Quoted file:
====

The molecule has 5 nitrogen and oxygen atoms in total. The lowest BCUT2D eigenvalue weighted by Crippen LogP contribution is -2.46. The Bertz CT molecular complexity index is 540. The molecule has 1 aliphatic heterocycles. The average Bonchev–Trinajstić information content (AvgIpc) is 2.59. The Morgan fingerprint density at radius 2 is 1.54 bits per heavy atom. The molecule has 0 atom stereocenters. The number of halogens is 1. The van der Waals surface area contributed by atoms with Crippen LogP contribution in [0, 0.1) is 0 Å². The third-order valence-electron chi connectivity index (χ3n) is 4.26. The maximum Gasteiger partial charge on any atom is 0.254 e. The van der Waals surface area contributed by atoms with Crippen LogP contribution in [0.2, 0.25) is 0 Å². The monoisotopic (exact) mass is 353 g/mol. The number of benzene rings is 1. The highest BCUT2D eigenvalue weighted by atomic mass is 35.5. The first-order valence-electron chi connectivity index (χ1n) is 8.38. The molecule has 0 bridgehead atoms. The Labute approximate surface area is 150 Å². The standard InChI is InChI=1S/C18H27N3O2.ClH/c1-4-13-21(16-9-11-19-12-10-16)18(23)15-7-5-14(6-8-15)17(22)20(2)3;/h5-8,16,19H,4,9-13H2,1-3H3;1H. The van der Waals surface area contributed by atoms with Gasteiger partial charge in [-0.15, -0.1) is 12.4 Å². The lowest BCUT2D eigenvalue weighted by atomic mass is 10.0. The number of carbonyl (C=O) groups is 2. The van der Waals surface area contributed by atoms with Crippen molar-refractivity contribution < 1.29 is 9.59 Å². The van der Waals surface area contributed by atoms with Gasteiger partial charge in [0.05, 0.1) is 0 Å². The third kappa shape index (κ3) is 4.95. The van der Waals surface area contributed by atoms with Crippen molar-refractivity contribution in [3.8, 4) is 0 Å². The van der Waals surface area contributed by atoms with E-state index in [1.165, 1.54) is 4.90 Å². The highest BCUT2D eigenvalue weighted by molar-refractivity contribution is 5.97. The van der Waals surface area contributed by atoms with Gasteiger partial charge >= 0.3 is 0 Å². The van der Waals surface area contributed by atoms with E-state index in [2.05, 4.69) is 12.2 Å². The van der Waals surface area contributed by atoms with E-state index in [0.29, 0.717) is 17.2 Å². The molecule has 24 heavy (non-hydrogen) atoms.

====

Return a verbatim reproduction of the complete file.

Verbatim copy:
The molecule has 5 nitrogen and oxygen atoms in total. The lowest BCUT2D eigenvalue weighted by Crippen LogP contribution is -2.46. The Bertz CT molecular complexity index is 540. The molecule has 1 aliphatic heterocycles. The average Bonchev–Trinajstić information content (AvgIpc) is 2.59. The Morgan fingerprint density at radius 2 is 1.54 bits per heavy atom. The molecule has 0 atom stereocenters. The number of halogens is 1. The van der Waals surface area contributed by atoms with Crippen LogP contribution in [0, 0.1) is 0 Å². The third-order valence-electron chi connectivity index (χ3n) is 4.26. The maximum Gasteiger partial charge on any atom is 0.254 e. The van der Waals surface area contributed by atoms with Crippen LogP contribution in [0.2, 0.25) is 0 Å². The monoisotopic (exact) mass is 353 g/mol. The number of benzene rings is 1. The highest BCUT2D eigenvalue weighted by atomic mass is 35.5. The first-order valence-electron chi connectivity index (χ1n) is 8.38. The molecule has 0 bridgehead atoms. The Labute approximate surface area is 150 Å². The standard InChI is InChI=1S/C18H27N3O2.ClH/c1-4-13-21(16-9-11-19-12-10-16)18(23)15-7-5-14(6-8-15)17(22)20(2)3;/h5-8,16,19H,4,9-13H2,1-3H3;1H. The van der Waals surface area contributed by atoms with Gasteiger partial charge in [-0.15, -0.1) is 12.4 Å². The lowest BCUT2D eigenvalue weighted by atomic mass is 10.0. The number of carbonyl (C=O) groups is 2. The van der Waals surface area contributed by atoms with Crippen molar-refractivity contribution < 1.29 is 9.59 Å². The van der Waals surface area contributed by atoms with Gasteiger partial charge in [0.05, 0.1) is 0 Å². The third kappa shape index (κ3) is 4.95. The van der Waals surface area contributed by atoms with Crippen molar-refractivity contribution in [3.8, 4) is 0 Å². The van der Waals surface area contributed by atoms with E-state index in [1.165, 1.54) is 4.90 Å². The highest BCUT2D eigenvalue weighted by molar-refractivity contribution is 5.97. The van der Waals surface area contributed by atoms with Gasteiger partial charge >= 0.3 is 0 Å². The van der Waals surface area contributed by atoms with E-state index in [2.05, 4.69) is 12.2 Å². The van der Waals surface area contributed by atoms with E-state index in [0.29, 0.717) is 17.2 Å². The molecule has 24 heavy (non-hydrogen) atoms.